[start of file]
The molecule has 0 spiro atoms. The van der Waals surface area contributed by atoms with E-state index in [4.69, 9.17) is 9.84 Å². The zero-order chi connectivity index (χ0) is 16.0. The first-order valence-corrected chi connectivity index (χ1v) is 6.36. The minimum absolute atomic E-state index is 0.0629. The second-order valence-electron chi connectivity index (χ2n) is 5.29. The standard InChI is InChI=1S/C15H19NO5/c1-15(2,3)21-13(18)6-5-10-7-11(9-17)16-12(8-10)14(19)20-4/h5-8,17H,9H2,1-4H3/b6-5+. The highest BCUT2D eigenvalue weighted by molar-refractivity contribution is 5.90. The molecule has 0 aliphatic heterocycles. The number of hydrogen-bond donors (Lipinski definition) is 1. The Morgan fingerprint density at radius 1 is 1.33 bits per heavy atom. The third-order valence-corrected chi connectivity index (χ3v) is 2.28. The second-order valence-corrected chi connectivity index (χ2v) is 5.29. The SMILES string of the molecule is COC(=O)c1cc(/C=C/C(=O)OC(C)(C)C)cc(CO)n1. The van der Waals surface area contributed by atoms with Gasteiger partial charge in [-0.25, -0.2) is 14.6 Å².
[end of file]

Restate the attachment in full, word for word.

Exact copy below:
The molecule has 0 spiro atoms. The van der Waals surface area contributed by atoms with E-state index in [4.69, 9.17) is 9.84 Å². The zero-order chi connectivity index (χ0) is 16.0. The first-order valence-corrected chi connectivity index (χ1v) is 6.36. The minimum absolute atomic E-state index is 0.0629. The second-order valence-electron chi connectivity index (χ2n) is 5.29. The standard InChI is InChI=1S/C15H19NO5/c1-15(2,3)21-13(18)6-5-10-7-11(9-17)16-12(8-10)14(19)20-4/h5-8,17H,9H2,1-4H3/b6-5+. The highest BCUT2D eigenvalue weighted by molar-refractivity contribution is 5.90. The molecule has 0 aliphatic heterocycles. The number of hydrogen-bond donors (Lipinski definition) is 1. The Morgan fingerprint density at radius 1 is 1.33 bits per heavy atom. The third-order valence-corrected chi connectivity index (χ3v) is 2.28. The second-order valence-corrected chi connectivity index (χ2v) is 5.29. The SMILES string of the molecule is COC(=O)c1cc(/C=C/C(=O)OC(C)(C)C)cc(CO)n1. The van der Waals surface area contributed by atoms with Gasteiger partial charge in [-0.25, -0.2) is 14.6 Å².